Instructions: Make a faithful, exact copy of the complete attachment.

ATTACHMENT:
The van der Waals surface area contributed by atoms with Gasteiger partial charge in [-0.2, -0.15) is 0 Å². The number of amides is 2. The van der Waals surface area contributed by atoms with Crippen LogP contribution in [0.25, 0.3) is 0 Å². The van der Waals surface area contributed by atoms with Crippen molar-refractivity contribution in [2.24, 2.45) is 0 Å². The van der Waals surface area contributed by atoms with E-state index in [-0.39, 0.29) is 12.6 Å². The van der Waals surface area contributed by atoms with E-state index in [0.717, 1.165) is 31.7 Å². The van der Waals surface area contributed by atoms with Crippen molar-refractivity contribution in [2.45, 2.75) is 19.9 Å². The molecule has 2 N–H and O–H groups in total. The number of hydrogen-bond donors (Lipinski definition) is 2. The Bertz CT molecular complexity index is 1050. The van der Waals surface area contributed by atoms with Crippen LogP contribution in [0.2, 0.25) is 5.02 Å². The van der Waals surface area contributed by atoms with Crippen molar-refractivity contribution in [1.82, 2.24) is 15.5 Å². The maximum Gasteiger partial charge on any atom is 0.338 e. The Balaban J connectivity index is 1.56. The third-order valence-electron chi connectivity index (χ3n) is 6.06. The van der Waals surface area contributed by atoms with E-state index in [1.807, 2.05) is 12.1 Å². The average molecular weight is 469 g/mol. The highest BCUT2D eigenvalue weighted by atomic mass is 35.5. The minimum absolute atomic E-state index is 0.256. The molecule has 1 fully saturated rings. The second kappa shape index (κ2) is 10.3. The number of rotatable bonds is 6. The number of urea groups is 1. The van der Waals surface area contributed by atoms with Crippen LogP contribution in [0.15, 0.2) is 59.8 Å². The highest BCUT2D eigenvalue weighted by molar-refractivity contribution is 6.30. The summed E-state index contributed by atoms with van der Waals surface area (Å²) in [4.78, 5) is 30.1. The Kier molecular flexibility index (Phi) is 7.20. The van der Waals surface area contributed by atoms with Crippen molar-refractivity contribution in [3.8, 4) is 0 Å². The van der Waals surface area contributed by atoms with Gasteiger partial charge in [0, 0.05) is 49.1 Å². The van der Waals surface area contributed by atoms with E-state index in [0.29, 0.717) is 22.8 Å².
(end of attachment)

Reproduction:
The van der Waals surface area contributed by atoms with Gasteiger partial charge in [-0.2, -0.15) is 0 Å². The number of amides is 2. The van der Waals surface area contributed by atoms with Crippen LogP contribution in [0.25, 0.3) is 0 Å². The van der Waals surface area contributed by atoms with Crippen molar-refractivity contribution in [2.24, 2.45) is 0 Å². The van der Waals surface area contributed by atoms with E-state index in [-0.39, 0.29) is 12.6 Å². The van der Waals surface area contributed by atoms with E-state index in [0.717, 1.165) is 31.7 Å². The van der Waals surface area contributed by atoms with Crippen molar-refractivity contribution in [2.45, 2.75) is 19.9 Å². The molecule has 2 N–H and O–H groups in total. The number of hydrogen-bond donors (Lipinski definition) is 2. The Bertz CT molecular complexity index is 1050. The van der Waals surface area contributed by atoms with Crippen LogP contribution in [0.2, 0.25) is 5.02 Å². The van der Waals surface area contributed by atoms with Crippen molar-refractivity contribution in [1.82, 2.24) is 15.5 Å². The maximum Gasteiger partial charge on any atom is 0.338 e. The Balaban J connectivity index is 1.56. The third-order valence-electron chi connectivity index (χ3n) is 6.06. The van der Waals surface area contributed by atoms with E-state index in [1.807, 2.05) is 12.1 Å². The average molecular weight is 469 g/mol. The highest BCUT2D eigenvalue weighted by atomic mass is 35.5. The minimum absolute atomic E-state index is 0.256. The molecule has 1 fully saturated rings. The second kappa shape index (κ2) is 10.3. The number of rotatable bonds is 6. The number of urea groups is 1. The van der Waals surface area contributed by atoms with Crippen LogP contribution in [0.15, 0.2) is 59.8 Å². The highest BCUT2D eigenvalue weighted by molar-refractivity contribution is 6.30. The summed E-state index contributed by atoms with van der Waals surface area (Å²) in [4.78, 5) is 30.1. The Kier molecular flexibility index (Phi) is 7.20. The van der Waals surface area contributed by atoms with Crippen molar-refractivity contribution in [3.8, 4) is 0 Å². The van der Waals surface area contributed by atoms with Gasteiger partial charge in [0, 0.05) is 49.1 Å². The van der Waals surface area contributed by atoms with E-state index in [0.29, 0.717) is 22.8 Å².